3 – ‘Removal of non-target species: mainly linked to impacts of bottom otter trawling and pair trawls; recreational fishing; scallop dredging; intertidal fishing e.g. bait digging; creeling and potting.’ Removal of non-target species through by-catch can be harmful to the species removed whether or not the removal itself is lethal. Stress, and physical injuries may occur, which reduce the likelihood of survival in released species despite being returned to the marine environment. Seal and cetaceans are at particular risk, however fish (commercial/non-commercial/shellfish) in general are at risk from being caught despite not being targeted. There is also a risk that birds may be unintentionally harmed or killed through bycatch.
4 – ‘Sub-surface abrasion: this is mainly linked to impacts associated with trawling, and yachts and other vessels anchoring away from marinas.’ Protected areas in the Solway Firth, as well as valuable habitats are affected by this pressure. Agitation of the seabed could affect benthic species and also release hazardous substances, remobilising contaminated sediments back into the water column. In intertidal environments sub-surface abrasion can occur through bait digging.
5 – ‘Underwater noise: mainly driven by small boat activity. Noise footprint expected to be relatively local (small engines create higher-frequency sounds which get attenuated quicker). Significant numbers of larger vessel movements do not occur in this region.’ Continuous noise is more common than impulsive noise in the Solway, with vessel, harbour and recreational noise common within the Firth. Impulsive noise is less common due to the limited construction and offshore operation noise, comparative to other regions. However, there is still impulsive noise in the Solway affecting marine species, although with less density and frequency than in other regions. For example Multibeam Echosounder and Sidescan sonar survey work was being undertaken in the Solway Firth in July/August 2021. Marine mammals, fish, and invertebrate species are present in Solway Firth and can be negatively impacted through increased underwater noises in the Firth. As discussed in the noise section, there is a lack of data and estuary specific research on underwater noise in the Solway Firth.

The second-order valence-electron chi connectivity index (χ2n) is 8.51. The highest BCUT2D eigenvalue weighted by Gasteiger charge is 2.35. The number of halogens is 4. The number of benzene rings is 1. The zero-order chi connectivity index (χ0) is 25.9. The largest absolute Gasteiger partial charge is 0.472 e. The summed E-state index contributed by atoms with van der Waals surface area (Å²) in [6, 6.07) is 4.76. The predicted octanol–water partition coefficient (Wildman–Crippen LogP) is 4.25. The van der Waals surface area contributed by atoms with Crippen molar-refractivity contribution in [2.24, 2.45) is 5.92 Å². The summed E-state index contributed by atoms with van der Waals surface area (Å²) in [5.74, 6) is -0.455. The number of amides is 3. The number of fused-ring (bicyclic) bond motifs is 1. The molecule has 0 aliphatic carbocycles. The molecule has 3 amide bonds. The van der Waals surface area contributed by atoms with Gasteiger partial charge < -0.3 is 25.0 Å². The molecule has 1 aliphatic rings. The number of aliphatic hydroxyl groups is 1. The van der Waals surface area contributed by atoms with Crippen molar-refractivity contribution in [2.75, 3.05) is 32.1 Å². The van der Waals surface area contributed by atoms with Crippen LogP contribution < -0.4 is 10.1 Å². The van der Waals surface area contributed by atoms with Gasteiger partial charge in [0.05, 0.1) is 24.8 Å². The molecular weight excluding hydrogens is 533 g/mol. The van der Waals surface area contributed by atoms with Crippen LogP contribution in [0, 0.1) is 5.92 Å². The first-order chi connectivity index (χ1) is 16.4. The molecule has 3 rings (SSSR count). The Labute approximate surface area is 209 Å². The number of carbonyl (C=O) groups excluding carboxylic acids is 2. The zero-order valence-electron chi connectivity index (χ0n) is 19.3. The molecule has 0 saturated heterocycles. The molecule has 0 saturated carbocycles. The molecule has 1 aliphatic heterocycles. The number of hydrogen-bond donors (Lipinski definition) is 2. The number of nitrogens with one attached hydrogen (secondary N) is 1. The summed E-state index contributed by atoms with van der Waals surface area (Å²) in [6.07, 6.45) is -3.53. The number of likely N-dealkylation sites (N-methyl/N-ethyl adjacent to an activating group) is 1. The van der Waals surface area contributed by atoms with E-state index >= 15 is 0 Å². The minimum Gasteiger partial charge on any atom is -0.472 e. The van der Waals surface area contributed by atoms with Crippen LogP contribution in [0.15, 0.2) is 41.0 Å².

Other pressures on the Solway listed in Scotland’s Marine Assessment;
- ‘Barrier to species movement
- Death or injury by collision below water
- Electromagnetic changes
- Hydrocarbon & PAH contamination. (Includes those priority substances listed in Annex II of Directive 2008/105/EC).
- Introduction or spread of non-indigenous species and translocations (competition)
- Organic enrichment
- Physical change (to another seabed type)
- Physical loss (to land or freshwater habitat)
- Synthetic compound contamination (inc. pesticides, antifoulants, pharmaceuticals). Includes those priority substances listed in Annex II of Directive 2008/105/EC.
- Visual disturbance (behaviour)
- Water flow (tidal current) changes – local’
(Moffat et al, 2020)
Moffat, C., Baxter, J., Berx, B., Bosley, K., Boulcott, P., Cox, M., Cruickshank, L., Gillham, K., Haynes, V., Roberts, A., Vaughan, D., & Webster, L. (Eds.). (2020). Scotland’s Marine Assessment 2020. Scottish Government. Available here. Direct link to Solway Pressures from Activities section available here. (Accessed: 10.04.21)
Image; Gull skull on Bathing House Bay, Knockbrex. © Solway Firth Partnership.